The Australian players have done well, but the young Indian players are what make me proud to be captain of the Royals
Shane Warne's Rajasthan Royals beat the Chennai Super Kings by three wickets in a thrilling inaugural Indian Premier League (IPL) final in Mumbai.
Pakistan's Sohail Tanvir hit the winning run from the final ball of the innings to seal the victory.
Eight city-based franchises took part in the Twenty20 series, with the world's top players joining home-grown stars and novice Indian players.
A total of £368m was spent on the teams by Indian investors.
In the final, Chennai batted first and made 163-5 from their 20 overs, with 21-year-old Suresh Raina top-scoring with 43 and Yusuf Pathan taking 3-22 for the Royals.
Pathan then made 56 in the Royals reply and despite the best efforts of Sri Lankan spinner Muttiah Muralitharan, who took 2-39, Tanvir kept his nerve and pulled Lakshmipathy Balaji's final ball for a single to seal the win.
Jaipur, Chennai, Mumbai, Delhi, Kolkata, Bangalore, Chandigarh and Hyderabad all had sides in the 59-match tournament, which began in April.
Players were purchased at two auctions in February, with the Jaipur-based Royals, the cheapest franchise at £34m, reproached by IPL commissioner Lalit Modi for underspending in the first.
If someone considers themselves a serious cricketer, IPL is going to be desirable for them
India one-day skipper Mahendra Dhoni attracted the highest price, bought for £770,095 by Chennai, while Australia's Andrew Symonds went to Hyderabad for £694,180.
The rich and powerful from Bollywood and some of India's biggest companies dug deep into their pockets to bid for 78 stars.
And the Indian Cricket Board (BCCI) earned more than £800m selling TV rights and team franchises for the tournament.
Despite run-ins with various international cricket boards over player availability and conflict with major media agencies around the world, IPL chief Sundar Raman has declared the first series a success.
"We're happy with the success and we're happy with the cricketing aspect of the tournament," Raman told BBC Sport.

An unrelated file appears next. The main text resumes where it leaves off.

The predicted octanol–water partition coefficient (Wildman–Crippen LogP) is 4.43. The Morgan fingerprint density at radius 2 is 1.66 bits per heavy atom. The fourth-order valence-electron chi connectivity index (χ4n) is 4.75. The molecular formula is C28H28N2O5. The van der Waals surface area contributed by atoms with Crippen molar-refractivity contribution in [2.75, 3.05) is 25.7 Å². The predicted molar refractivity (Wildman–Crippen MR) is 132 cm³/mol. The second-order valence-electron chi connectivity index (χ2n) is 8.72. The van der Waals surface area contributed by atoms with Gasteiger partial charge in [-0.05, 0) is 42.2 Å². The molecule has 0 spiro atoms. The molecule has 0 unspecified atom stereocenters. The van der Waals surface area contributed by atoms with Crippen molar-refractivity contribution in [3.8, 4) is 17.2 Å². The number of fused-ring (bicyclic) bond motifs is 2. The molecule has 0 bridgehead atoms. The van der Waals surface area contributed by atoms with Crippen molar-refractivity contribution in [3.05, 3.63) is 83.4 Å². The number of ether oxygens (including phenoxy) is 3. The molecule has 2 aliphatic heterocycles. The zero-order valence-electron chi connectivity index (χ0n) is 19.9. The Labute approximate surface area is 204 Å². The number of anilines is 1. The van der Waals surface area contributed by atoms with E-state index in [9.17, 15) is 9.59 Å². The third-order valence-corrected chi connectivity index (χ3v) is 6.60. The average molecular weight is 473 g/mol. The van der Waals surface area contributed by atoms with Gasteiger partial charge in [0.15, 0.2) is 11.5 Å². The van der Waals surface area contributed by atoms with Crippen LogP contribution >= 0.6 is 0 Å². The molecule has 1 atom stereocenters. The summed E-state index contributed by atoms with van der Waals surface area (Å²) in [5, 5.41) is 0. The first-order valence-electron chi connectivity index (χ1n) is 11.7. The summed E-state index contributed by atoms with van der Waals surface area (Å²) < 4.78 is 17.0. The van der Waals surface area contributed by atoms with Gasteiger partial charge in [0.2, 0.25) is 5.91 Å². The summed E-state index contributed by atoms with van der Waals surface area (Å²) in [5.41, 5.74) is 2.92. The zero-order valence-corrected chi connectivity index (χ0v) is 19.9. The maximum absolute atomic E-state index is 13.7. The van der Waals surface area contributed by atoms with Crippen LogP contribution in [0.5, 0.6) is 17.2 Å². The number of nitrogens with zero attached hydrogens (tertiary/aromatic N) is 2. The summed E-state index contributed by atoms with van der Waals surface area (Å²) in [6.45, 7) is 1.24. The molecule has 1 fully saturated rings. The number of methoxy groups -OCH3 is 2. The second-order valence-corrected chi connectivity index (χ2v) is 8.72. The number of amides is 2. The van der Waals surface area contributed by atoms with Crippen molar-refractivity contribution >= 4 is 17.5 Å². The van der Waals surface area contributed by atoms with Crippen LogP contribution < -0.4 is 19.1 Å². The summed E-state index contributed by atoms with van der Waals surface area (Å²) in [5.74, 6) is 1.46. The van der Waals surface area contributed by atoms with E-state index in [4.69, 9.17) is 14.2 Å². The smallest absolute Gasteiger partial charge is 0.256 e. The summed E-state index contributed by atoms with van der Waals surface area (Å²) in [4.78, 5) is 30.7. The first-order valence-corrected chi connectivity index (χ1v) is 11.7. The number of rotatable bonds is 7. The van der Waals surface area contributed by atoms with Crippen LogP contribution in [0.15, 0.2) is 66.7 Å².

"We've had the best talent playing for their respective cities and it's something the fans can more closely relate to.
"The mix of young and experienced Indian internationals and novice players makes it interesting viewing."
On the subject of having two IPL series in one year, something that would inevitably lead to conflict with international cricket boards, Raman said: "We're exploring all options to make IPL a little more sustained over the calendar year, but we've decided nothing yet.
"We don't want to overload people and we understand travel has been a little bit strenuous. So we are looking at making the schedule a little easier in terms of travel time. But to host 59 games, that's how long it takes."
And Raman believes England's star players, who were conspicuous by their absence this year because of county and international commitments, would be involved next year.
"Everyone who's watched this wants to be here," said Raman. "If someone considers themselves a serious cricketer, IPL is going to be desirable for them.
"There is no reason why the IPL cannot match the big numbers in the English Premier League.
"Our aim is to create the most entertaining cricket for Indian and international viewers. Any history book on cricket will have to feature the IPL in a prominent manner."
Australian legend Warne, who coached and captained the Royals, has no doubt that the tournament is here to stay and believes it can only be good for Indian cricket as a whole.
Everyone who's been involved and the Indian audiences have absolutely loved it
Chennai Super Kings coach Kepler Wessels
"The best part about the IPL is, as well as having four or five different cultures in your team, unearthing some of the young Indian players," Warne, who is retired from all other forms of cricket, told BBC Sport.
"In Swapnil Asnodkar, you've got a player who can open the batting in any form of the game.
"[All-rounder] Ravindra Jadeja is only 19 years old and to see him hit back-foot sixes over cover at a crucial stage against Mumbai and the way he's fielded and worked has been great.
"Munaf Patel and Siddharth Trivedi could walk into the Indian side and open the bowling. Yes, the Australian players have done well, but the young Indian players are what make me proud to be captain of the Royals."
Meanwhile, Super Kings coach Kepler Wessels does not see the IPL, with its mix of players from around the world, as a threat to traditional international cricket.
"I don't think it's a threat to world cricket, I think it's a very exciting concept and it exceeded expectations," Wessels told BBC Sport.
"It's just a case of finding the right balance and making sure that when the IPL happens on an annual basis, it's at a time when it doesn't affect international commitments.
"It's here to stay. Other countries will try it and in the UK it will certainly be successful, as it will be in Australia and South Africa as well.
"It's going to be interesting to see how the International Cricket Board deals with it and how they control it because the current six weeks that we've had have been very exciting for everyone who's been involved and the Indian audiences have absolutely loved it."